The Blue Jays Rotation Isn’t Off to a Flying Start

Chris Bassitt
Jeff Curry-USA TODAY Sports

The Blue Jays were our staff pick to win the AL East, moreso due to the strength of their lineup than their pitching, though I think it’s safe to say that nobody thought their run prevention would be this bad, this early. Indeed, the team gave up nine runs to the Cardinals in an Opening Day victory, then lost three straight, surrendering nine runs in two of those games. Whether in Canada or the United States, that’s not a good exchange rate.

It’s not often that a team gives up nine or more runs in three of its first four games, and as you might guess, it’s rarely an indicator of quality. It’s happened just 12 times in the Wild Card era (1995 onward), including twice this year:

Most Time Giving Up 9 or More Runs in First 4 Games
Team Season Count W L W–L%
MIN 1995 3 56 88 .389
CHW 1995 3 68 76 .472
OAK 1996 3 78 84 .481
MIN 1999 3 63 97 .394
TBD 2001 3 62 100 .383
STL 2001 3 93 69 .574
DET 2002 3 55 106 .342
COL 2005 3 67 95 .414
CLE 2009 3 65 97 .401
OAK 2021 3 86 76 .531
TOR 2023 3
BAL 2023 3
Total 693 888 .438
SOURCE: Baseball-Reference

The 10 previous teams to get beat up with such frequency to start the season combined for a winning percentage that equates to a 71–91 record. Five of those teams went on to lose 95 or more games, and only two finished at .500 or better, with the 2001 Cardinals the only ones to make the playoffs, and that as a Wild Card team.

That’s not great company to be in, and yet the Blue Jays aren’t alone even among teams in their division; the Orioles gave up exactly nine runs in each of their first three games, making them the fourth Wild Card-era team to allow at least nine in all three and the first since the 2005 Rockies. Yet neither of them came close to allowing as many runs as the Phillies did over their first four games: 37, as compared to Toronto’s 31 and Baltimore’s 27. The reigning NL champions entered Tuesday night with a staff ERA of 9.28 as the team went 0–4; at least the Blue Jays won one game and the Orioles two. Funny enough, the three teams combined to allow four runs in their victories as I was writing this, as if you needed a reminder that such ugliness was unsustainable.

Admittedly, it wasn’t pretty for the Blue Jays’ starters in those four games, as they were rocked for a 10.80 ERA and 6.49 FIP in 18.1 innings. While one turn through the front four of the rotation is just that — a mere 2.5% of the season — the lack of surrounding data feeds into anxieties about what could go wrong. As a matter of due diligence for those who might consider riding the Blue Jays’ bandwagon as well as those who are already hyperventilating, let’s take a closer look.

Alek Manoah had the honor of the Opening Day start after a season in which he made his first All-Star team and finished third in ERA (2.24) as well as the Cy Young voting. Facing the Cardinals, he was staked to a 3–0 first-inning lead but quickly gave back a run via an infield single, an error, a walk, and a single by Nolan Arenado in a laborious 29-pitch frame. After a scoreless second, he served up a two-run homer to Tyler O’Neill in the third, then gave up a two-run homer to Brendan Donovan in the fourth before getting the hook with two outs. Final line: 3.2 innings, nine hits, five runs, two walks, three strikeouts.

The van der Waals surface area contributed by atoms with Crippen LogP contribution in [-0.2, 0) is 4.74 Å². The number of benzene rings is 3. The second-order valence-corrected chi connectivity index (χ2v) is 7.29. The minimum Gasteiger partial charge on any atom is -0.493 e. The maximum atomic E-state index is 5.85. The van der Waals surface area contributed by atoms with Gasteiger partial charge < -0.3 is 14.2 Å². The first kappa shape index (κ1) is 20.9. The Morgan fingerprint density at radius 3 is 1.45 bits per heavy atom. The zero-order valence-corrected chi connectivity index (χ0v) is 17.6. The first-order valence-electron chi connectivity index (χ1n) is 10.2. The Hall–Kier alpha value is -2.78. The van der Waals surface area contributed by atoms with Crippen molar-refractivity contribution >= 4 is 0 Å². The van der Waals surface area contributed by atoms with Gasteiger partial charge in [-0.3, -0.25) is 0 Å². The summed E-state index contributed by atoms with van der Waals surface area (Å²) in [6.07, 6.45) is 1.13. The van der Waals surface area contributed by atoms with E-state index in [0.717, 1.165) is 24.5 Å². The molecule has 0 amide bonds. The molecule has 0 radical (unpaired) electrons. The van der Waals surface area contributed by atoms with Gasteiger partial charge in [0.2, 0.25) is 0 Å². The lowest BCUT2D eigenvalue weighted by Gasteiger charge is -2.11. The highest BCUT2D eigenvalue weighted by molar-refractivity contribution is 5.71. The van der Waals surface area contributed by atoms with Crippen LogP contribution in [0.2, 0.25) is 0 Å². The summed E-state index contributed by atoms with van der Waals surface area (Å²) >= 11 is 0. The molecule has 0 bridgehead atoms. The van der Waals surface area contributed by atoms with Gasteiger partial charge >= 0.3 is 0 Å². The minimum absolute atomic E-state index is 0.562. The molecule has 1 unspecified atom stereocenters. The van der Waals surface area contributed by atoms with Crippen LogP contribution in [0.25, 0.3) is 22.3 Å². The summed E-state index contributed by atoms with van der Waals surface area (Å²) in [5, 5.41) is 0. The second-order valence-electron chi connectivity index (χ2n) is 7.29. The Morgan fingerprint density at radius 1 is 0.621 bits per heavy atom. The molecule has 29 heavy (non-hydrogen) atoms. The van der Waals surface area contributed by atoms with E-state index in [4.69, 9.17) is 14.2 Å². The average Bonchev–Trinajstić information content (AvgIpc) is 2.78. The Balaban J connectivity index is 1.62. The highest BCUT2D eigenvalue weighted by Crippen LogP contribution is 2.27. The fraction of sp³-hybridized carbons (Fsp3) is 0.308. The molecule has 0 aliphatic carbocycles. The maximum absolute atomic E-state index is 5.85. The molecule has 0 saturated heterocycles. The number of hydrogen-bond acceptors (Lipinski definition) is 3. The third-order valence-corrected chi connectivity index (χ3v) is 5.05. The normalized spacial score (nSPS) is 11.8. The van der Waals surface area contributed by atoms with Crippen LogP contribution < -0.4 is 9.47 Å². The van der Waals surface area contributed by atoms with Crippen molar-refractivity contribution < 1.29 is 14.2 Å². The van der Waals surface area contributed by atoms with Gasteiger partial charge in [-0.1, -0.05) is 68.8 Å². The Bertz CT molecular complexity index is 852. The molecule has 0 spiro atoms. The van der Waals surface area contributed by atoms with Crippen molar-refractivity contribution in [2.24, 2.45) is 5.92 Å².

Obviously that’s not what you want, but his performance didn’t offer any major red flags. Manoah’s fastball velocity was slightly up from last year (94.1 mph versus 93.8), and while the results on his slider weren’t good (the Cardinals went 4-for-5 with a homer), its velocity and movement were in line with last year (it scored a 117 in Stuff+). Manoah said afterwards he wasn’t aggressive enough. “One thing I’ve got to remember is I’m really good myself,” he told reporters. “Sometimes you might go in there and face a good lineup and the act of giving them a lot of credit makes them even better.”

The Blue Jays did come back to win that one despite Manoah’s struggles. On Saturday, however, they squandered a good effort by Kevin Gausman (six innings, three unearned runs, one walk, seven strikeouts), as starter Jack Flaherty and relievers Drew VerHagen and Andre Pallante kept them hitless through 6.1 frames (albeit with seven walks from Flaherty) before Kevin Kiermaier singled. The unearned runs came with two outs and two on in the third inning, when Matt Chapman’s bobble and throwing error on an Arenado grounder brought in one run and Nolan Gorman followed with a two-run single.

Gausman’s average four-seam velocity was down 1.1 mph relative to last year (93.9 versus 95.0) but off by only 0.5 mph relative to his monthly averages for April and May of that season; he averaged 93.6 mph in his first outing of 2022. Again, probably nothing to worry about.

Far more troubling were the performances of Chris Bassitt on Sunday and José Berríos on Monday. Signed to a three-year, $63 million deal in December, Bassitt had a brutal debut, serving up four homers and allowing nine runs in 3.1 innings. His first official pitch as a Blue Jay, a high changeup to Donovan, ended up going over the right centerfield wall for a 397-foot solo homer. Two pitches later, Alec Burleson hit a high fastball 363 feet over the left field wall. With two outs and one on later in the frame, Gorman destroyed a hanging curveball, sending it to right-center for a projected distance of 446 feet. He hit another two-run homer, 395 feet to right-center off a cutter in the middle of the zone, in the third inning.

By the time manager John Schneider came out to get Bassitt in the fourth, he had secured the worst outing of his career in terms of hits (10), runs, homers, and Game Score v2 (-8). He didn’t walk or strike out a single hitter and induced just four swings and misses and six called strikes from among his 57 pitches, for a CSW% of 17.5%.